The first question is what a SaaS model of software is? ‘Software as a service’ (SaaS) is a model of licensing and delivery for software where the software is licensed to users on a subscription base and is hosted centrally. SaaS is usually accessed by users with a thin or lean client via a web browser.
One big example of this is Microsoft’s Office software – you can’t buy a personal copy anymore as they are now offering this popular software on a subscription basis. Often the free copy will come on a new computer and after a year, you pay a renewal fee on a yearly or monthly basis.
Why this model
Kings of the Web’s article about SaaS vs Saap is excellent in helping businesses understand which is better for their needs.
With SaaS software model, a company pays for only what they need, not needing to buy more or newer hardware to host the new program. They also don’t have to prepare and equip a network to allow it to provide new services to its users. The vendor does most of the work that is needed to get the software working for the client. The time for being up and running can drop from months traditionally to days or merely hours with the model of SaaS.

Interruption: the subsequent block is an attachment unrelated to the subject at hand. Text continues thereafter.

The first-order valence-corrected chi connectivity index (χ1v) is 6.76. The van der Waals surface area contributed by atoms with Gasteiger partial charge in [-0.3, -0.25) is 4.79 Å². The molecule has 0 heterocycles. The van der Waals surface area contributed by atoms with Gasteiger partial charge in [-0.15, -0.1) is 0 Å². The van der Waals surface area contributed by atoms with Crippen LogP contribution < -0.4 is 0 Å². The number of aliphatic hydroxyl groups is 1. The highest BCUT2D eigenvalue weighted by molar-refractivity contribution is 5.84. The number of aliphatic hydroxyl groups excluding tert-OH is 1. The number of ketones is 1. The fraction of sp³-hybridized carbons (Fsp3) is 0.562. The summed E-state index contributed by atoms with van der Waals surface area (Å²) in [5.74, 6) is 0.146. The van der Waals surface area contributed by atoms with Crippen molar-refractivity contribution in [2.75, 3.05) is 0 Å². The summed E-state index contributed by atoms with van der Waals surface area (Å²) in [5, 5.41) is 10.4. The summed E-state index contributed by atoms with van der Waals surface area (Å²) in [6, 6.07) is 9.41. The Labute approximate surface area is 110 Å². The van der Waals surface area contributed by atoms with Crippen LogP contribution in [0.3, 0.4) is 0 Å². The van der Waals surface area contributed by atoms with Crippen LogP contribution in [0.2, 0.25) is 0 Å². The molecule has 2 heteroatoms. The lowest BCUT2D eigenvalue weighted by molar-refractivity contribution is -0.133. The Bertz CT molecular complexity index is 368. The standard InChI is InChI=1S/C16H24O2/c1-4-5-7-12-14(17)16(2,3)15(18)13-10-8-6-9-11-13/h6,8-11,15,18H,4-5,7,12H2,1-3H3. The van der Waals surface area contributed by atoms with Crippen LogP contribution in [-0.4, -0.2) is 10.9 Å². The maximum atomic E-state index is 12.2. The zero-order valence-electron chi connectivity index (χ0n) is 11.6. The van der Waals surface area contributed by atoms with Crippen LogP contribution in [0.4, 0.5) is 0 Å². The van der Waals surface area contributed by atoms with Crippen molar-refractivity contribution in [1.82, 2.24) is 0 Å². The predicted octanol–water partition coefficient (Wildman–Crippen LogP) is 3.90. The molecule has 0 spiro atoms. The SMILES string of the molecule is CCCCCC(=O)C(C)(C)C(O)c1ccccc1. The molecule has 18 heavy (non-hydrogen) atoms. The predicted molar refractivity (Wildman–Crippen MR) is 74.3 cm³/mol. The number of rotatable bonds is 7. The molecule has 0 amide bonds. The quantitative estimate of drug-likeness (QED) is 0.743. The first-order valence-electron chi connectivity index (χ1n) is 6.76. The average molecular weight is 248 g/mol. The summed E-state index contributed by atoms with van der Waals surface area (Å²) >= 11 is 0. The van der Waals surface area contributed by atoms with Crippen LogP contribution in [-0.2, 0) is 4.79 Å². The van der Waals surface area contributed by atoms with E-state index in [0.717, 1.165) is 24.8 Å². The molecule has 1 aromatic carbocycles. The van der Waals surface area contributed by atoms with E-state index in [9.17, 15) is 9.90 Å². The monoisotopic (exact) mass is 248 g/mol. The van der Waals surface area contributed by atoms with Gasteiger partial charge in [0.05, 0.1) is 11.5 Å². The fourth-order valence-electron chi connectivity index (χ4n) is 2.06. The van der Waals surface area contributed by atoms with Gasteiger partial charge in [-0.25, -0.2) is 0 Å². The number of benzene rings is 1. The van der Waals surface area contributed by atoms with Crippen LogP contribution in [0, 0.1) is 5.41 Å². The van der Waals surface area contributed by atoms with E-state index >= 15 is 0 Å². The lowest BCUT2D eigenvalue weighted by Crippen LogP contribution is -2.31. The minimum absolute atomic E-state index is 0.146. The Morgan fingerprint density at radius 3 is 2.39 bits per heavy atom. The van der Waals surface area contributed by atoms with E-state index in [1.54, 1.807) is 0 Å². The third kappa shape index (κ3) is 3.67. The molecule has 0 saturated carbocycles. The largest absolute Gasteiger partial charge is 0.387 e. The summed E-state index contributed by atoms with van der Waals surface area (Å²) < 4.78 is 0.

With some companies
With some companies, their IT department might not want to do anything with installing and getting up and running a new app. In this case, funding software as well as implementation can be a ‘make or break’ issue of the budget for sales and marketing so the lower cost will make the difference in whether to buy the software are not.
Reduced time to benefit
With the SaaS model, software app itself is already configured and ready for use. Users easily access the server then the cloud and have the app ready for use. This cuts the time to benefit and permits rapid demonstrations. With many SaaS models, vendors offer free trials, meaning there is a painless phase for proof of concept and discovery as well as proofing benefit to the business that is thinking about buying the software.